Akihito Minamide, Munehito Yoshida, Hiroshi Yamada, Yukihiro Nakagawa, Hiroshi Hashizume, Hiroshi Iwasaki, Shunji Tsutsui
February 2015, Volume 24, Issue 2, pp 396 - 403 Original Article Read Full Article 10.1007/s00586-014-3599-x
First Online: 24 October 2014
To prospectively investigate the long-term clinical outcomes of microendoscopic laminotomy (MEL) in patients with lumbar spinal stenosis (LSS) with and without degenerative spondylolisthesis (DS).
In total, 159 patients (mean age, 68 years) who had undergone MEL for single-level LSS at L4/5 at our institute were recruited and followed-up for 5 years. Patients with and without DS were assigned to the DS (n = 71) and control (n = 88) groups, respectively. In addition to slippage rate, Japanese orthopedic association (JOA), recovery rate, short-form 36 (SF-36), and Roland–Morris disability questionnaire (RDQ) values were evaluated preoperatively and 5 years postoperatively. All parameters were analyzed by Student’s t test, with p < 0.05 considered statistically significant.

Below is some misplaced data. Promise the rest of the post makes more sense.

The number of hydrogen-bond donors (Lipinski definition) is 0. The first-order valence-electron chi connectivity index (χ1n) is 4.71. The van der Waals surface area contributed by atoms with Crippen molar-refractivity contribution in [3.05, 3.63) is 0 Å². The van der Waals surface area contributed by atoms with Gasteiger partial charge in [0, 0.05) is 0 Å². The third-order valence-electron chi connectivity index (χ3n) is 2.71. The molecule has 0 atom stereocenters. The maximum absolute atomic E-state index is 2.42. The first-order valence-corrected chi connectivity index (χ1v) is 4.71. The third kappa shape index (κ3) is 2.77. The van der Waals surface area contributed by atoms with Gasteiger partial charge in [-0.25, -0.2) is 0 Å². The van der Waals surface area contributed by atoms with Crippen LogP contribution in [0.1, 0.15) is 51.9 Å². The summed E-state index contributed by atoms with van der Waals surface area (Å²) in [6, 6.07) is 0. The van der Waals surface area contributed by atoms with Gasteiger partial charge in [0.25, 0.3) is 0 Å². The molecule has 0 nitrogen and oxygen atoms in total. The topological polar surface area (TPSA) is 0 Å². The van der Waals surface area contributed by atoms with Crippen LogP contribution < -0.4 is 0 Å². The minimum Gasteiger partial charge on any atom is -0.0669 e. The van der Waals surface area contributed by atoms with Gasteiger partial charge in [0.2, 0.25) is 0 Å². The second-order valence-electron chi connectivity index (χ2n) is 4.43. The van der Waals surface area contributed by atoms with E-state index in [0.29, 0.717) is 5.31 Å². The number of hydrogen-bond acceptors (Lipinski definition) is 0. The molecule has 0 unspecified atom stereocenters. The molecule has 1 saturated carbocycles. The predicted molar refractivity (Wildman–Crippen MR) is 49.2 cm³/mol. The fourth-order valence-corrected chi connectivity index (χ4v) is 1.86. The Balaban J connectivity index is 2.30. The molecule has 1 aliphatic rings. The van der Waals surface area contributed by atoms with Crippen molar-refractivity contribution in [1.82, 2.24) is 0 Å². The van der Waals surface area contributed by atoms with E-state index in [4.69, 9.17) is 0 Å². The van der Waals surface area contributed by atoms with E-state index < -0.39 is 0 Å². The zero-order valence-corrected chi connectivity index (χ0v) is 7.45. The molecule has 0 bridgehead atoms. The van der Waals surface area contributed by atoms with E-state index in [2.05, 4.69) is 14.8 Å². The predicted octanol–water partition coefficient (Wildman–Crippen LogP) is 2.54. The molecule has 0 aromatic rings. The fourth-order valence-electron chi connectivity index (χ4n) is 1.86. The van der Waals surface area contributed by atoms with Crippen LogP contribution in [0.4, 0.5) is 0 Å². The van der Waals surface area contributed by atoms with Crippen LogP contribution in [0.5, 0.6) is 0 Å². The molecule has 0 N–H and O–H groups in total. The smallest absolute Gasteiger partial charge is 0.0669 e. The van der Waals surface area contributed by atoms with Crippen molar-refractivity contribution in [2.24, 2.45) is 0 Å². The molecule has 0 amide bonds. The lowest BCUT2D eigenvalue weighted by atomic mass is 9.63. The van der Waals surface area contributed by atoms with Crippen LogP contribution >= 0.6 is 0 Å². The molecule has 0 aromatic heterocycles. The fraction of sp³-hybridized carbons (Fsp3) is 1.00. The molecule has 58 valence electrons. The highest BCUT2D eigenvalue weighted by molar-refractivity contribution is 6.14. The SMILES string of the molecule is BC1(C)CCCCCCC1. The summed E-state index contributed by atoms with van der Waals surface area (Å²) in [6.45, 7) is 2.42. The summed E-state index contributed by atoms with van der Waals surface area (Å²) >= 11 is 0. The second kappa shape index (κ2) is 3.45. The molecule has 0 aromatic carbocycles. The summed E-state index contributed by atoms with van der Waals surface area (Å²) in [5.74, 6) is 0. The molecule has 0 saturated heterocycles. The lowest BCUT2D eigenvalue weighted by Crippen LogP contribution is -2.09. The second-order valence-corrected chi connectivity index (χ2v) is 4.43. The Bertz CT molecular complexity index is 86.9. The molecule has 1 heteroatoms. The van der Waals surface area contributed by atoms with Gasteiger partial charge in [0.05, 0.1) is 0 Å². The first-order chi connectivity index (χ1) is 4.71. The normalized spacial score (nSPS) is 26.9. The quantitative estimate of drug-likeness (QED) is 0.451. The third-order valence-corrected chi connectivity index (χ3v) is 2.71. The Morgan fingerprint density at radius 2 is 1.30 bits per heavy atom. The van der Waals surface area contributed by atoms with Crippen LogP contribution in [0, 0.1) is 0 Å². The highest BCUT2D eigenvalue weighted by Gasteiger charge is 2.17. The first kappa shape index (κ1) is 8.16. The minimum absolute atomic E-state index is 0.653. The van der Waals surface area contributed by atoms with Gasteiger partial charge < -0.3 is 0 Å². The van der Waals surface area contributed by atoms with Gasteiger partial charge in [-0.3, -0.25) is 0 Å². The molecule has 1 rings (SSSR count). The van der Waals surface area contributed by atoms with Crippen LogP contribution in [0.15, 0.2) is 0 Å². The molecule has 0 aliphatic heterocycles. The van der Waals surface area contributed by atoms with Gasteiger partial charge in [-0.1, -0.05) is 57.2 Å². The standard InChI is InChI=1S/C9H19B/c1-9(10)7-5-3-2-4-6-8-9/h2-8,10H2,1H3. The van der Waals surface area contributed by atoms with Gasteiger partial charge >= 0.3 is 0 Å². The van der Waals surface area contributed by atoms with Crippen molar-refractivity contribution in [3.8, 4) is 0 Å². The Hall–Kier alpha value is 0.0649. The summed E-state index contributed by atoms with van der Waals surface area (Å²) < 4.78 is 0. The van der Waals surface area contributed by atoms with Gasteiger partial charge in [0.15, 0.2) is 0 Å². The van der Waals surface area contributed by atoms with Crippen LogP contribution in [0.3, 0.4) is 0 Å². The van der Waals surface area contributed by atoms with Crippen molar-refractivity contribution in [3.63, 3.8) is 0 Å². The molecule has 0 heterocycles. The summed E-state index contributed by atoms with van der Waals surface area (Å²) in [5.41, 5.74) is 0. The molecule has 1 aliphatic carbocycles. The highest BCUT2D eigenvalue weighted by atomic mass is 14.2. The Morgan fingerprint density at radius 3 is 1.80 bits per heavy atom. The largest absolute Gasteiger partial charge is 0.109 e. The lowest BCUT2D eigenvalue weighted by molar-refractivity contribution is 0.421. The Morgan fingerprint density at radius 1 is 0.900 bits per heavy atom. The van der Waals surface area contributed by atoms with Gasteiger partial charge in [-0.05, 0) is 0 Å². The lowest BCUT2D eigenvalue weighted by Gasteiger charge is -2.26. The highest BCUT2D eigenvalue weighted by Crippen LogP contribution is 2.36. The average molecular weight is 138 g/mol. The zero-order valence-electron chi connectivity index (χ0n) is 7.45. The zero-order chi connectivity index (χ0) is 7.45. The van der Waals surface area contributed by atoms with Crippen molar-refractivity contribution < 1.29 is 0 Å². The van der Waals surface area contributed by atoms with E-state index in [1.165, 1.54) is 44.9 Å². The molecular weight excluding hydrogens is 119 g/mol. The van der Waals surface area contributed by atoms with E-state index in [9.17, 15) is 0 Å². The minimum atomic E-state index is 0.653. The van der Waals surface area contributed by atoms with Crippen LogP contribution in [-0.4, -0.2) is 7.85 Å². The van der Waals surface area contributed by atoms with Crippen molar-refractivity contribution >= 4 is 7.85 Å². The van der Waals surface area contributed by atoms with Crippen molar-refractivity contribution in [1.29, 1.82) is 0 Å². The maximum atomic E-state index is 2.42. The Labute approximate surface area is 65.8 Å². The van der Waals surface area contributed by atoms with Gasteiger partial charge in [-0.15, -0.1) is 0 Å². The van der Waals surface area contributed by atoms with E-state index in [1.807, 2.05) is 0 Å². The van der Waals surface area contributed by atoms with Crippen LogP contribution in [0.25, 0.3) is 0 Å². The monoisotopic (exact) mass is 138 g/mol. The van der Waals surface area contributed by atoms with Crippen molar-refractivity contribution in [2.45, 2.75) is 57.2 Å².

Of 159 patients, 12 were lost to follow-up (follow-up rate, 92.5 %); moreover, 15 patients were excluded because of death, cerebral infarction, dementia, or terminal cancer. Thus, 132 patients (DS group: 61, control group: 71) were finally examined. No significant differences were found in preoperative JOA, JOA recovery rate, RDQ, and SF-36 values between groups. The slippage rate in the DS group was 18.1 % preoperatively and 16.8 % at 5 years postoperatively (p > 0.05). There was no significant increase in instability in those with DS following MEL. Progressive spinal instability was noted in six patients (9.8 %) and five patients (7.0 %) in the DS and control groups, respectively (p > 0.05). Moreover, the success rate of MEL was good/excellent in 70 %, fair in 20 %, and poor in 10 % of patients in both groups.
MEL showed similar outcomes in patients with DS and in those without DS.
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